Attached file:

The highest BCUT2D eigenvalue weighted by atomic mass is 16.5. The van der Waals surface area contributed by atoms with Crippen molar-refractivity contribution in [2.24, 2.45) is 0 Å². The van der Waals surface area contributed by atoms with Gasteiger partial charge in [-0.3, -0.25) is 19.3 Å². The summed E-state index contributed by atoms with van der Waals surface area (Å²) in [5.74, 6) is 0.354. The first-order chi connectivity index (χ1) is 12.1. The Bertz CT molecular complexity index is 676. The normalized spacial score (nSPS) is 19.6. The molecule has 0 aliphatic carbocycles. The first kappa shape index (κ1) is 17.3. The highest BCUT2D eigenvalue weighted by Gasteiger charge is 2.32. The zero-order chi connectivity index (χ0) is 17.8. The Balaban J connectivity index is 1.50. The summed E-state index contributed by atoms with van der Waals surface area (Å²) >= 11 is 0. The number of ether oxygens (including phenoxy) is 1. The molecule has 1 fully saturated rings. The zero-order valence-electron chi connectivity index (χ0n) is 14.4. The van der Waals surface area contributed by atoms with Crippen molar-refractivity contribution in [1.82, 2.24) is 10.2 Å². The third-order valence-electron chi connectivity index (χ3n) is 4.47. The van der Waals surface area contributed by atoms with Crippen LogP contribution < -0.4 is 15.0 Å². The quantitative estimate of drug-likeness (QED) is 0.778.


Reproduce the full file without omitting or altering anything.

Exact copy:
The highest BCUT2D eigenvalue weighted by atomic mass is 16.5. The van der Waals surface area contributed by atoms with Crippen molar-refractivity contribution in [2.24, 2.45) is 0 Å². The van der Waals surface area contributed by atoms with Gasteiger partial charge in [-0.3, -0.25) is 19.3 Å². The summed E-state index contributed by atoms with van der Waals surface area (Å²) in [5.74, 6) is 0.354. The first-order chi connectivity index (χ1) is 12.1. The Bertz CT molecular complexity index is 676. The normalized spacial score (nSPS) is 19.6. The molecule has 0 aliphatic carbocycles. The first kappa shape index (κ1) is 17.3. The highest BCUT2D eigenvalue weighted by Gasteiger charge is 2.32. The zero-order chi connectivity index (χ0) is 17.8. The Balaban J connectivity index is 1.50. The summed E-state index contributed by atoms with van der Waals surface area (Å²) >= 11 is 0. The number of ether oxygens (including phenoxy) is 1. The molecule has 1 fully saturated rings. The zero-order valence-electron chi connectivity index (χ0n) is 14.4. The van der Waals surface area contributed by atoms with Crippen molar-refractivity contribution in [1.82, 2.24) is 10.2 Å². The third-order valence-electron chi connectivity index (χ3n) is 4.47. The van der Waals surface area contributed by atoms with Crippen LogP contribution < -0.4 is 15.0 Å². The quantitative estimate of drug-likeness (QED) is 0.778.